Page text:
Monday will mark the beginning of the first journey across the globe for a solar-powered plane. If weather permits, the Swiss-engineered Solar Impulse 2 is scheduled to take off from Abu Dhabi Monday. Its journey will cover more than 21,000 miles.
Since the plane has room for only one person, Bertrand Piccard and André Borschberg will swap piloting duties at each of the 12 planned stops and log about 250 hours of flight time each.
The pilots admit they aren't sure if the journey will be a success, but they say it's worth it to test the technology.
"No one has ever been able to fly about the world on a solar airplane, and if we don't try, we will never make it," said Piccard.
The Solar Impulse 2 is especially light. The plane weighs about the same as a Volvo sedan and, to conserve energy, travels at comparable speeds.
Some legs of the journey will take several days. Because the aircraft can carry only one person, the pilots will need to stay alert nearly the whole time and take short naps of about 20 minutes.
To accommodate the solar panels on its wings, the Solar Impulse 2 has a huge wingspan of 236 feet. That's longer than commercial planes, such as the Boeing 747.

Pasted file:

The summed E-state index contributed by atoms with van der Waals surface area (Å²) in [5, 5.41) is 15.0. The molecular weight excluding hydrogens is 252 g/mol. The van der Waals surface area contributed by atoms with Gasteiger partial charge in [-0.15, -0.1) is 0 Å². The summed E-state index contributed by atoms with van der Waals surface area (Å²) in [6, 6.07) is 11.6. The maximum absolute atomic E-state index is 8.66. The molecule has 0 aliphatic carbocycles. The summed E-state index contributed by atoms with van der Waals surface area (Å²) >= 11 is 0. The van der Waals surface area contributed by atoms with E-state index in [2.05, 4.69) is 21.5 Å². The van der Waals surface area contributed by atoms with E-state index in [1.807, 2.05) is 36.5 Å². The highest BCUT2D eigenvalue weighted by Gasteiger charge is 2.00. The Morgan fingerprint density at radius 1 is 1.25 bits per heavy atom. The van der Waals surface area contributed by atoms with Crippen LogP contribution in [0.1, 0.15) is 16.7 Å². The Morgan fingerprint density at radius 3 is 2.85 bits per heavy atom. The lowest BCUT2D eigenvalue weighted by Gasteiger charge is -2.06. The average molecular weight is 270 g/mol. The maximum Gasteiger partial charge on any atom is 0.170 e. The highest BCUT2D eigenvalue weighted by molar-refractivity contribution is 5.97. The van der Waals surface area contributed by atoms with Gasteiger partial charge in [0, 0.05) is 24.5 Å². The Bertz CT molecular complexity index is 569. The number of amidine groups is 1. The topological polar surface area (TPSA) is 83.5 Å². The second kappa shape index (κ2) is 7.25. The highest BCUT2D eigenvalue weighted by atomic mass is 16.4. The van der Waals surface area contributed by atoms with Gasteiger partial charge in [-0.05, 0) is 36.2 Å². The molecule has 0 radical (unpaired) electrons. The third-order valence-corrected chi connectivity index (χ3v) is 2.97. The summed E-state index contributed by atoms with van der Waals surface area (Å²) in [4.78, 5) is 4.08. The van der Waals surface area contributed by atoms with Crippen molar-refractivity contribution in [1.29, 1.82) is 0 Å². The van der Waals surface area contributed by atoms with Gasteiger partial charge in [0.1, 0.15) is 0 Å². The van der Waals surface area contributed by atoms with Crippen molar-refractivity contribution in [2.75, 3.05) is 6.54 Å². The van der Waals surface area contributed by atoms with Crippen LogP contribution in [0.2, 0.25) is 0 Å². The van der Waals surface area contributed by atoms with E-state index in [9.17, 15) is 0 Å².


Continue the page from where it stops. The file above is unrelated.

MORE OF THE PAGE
The plane is capable of storing energy so it can fly at night, but flights will be limited to safe weather conditions.
"With scientific exploration, I want to inspire others to also achieve the impossible," said Piccard.
Borschberg and Piccard say the technology can't yet keep up with the demands of commercial air travel, but they are hoping the Solar Impulse project will pave the way for more zero-emission flights.
Currently, aviation accounts for more carbon emissions per passenger than any other form of mass transportation and is the fastest growing source of greenhouse gases. (Video via San Francisco International Airport)
The Solar Impulse 2 will make stops in the U.S., India, China, southern Europe and northern Africa before returning to Abu Dhabi in July.
This video includes images from Getty Images and music from Broke For Free / CC BY NC 3.0.